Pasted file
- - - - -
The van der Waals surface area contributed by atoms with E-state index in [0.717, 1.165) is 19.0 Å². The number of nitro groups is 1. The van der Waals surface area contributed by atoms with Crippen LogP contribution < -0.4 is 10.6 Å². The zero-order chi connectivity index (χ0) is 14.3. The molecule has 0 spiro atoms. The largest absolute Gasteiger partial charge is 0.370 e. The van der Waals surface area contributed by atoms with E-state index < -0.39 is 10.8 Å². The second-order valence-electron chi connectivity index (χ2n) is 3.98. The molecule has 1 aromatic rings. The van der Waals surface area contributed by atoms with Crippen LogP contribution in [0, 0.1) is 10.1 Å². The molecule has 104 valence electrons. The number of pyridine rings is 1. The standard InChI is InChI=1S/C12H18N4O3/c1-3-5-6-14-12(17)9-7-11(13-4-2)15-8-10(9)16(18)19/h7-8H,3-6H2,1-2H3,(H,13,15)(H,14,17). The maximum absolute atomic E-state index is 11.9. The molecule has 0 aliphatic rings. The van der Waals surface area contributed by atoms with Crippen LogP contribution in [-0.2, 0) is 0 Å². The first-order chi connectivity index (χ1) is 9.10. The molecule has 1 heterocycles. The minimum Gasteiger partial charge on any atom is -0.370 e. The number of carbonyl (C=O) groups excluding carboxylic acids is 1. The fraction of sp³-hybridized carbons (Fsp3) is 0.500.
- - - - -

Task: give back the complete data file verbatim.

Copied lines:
The van der Waals surface area contributed by atoms with E-state index in [0.717, 1.165) is 19.0 Å². The number of nitro groups is 1. The van der Waals surface area contributed by atoms with Crippen LogP contribution < -0.4 is 10.6 Å². The zero-order chi connectivity index (χ0) is 14.3. The molecule has 0 spiro atoms. The largest absolute Gasteiger partial charge is 0.370 e. The van der Waals surface area contributed by atoms with E-state index < -0.39 is 10.8 Å². The second-order valence-electron chi connectivity index (χ2n) is 3.98. The molecule has 1 aromatic rings. The van der Waals surface area contributed by atoms with Crippen LogP contribution in [0, 0.1) is 10.1 Å². The molecule has 104 valence electrons. The number of pyridine rings is 1. The standard InChI is InChI=1S/C12H18N4O3/c1-3-5-6-14-12(17)9-7-11(13-4-2)15-8-10(9)16(18)19/h7-8H,3-6H2,1-2H3,(H,13,15)(H,14,17). The maximum absolute atomic E-state index is 11.9. The molecule has 0 aliphatic rings. The van der Waals surface area contributed by atoms with Crippen LogP contribution in [-0.2, 0) is 0 Å². The first-order chi connectivity index (χ1) is 9.10. The molecule has 1 heterocycles. The minimum Gasteiger partial charge on any atom is -0.370 e. The number of carbonyl (C=O) groups excluding carboxylic acids is 1. The fraction of sp³-hybridized carbons (Fsp3) is 0.500.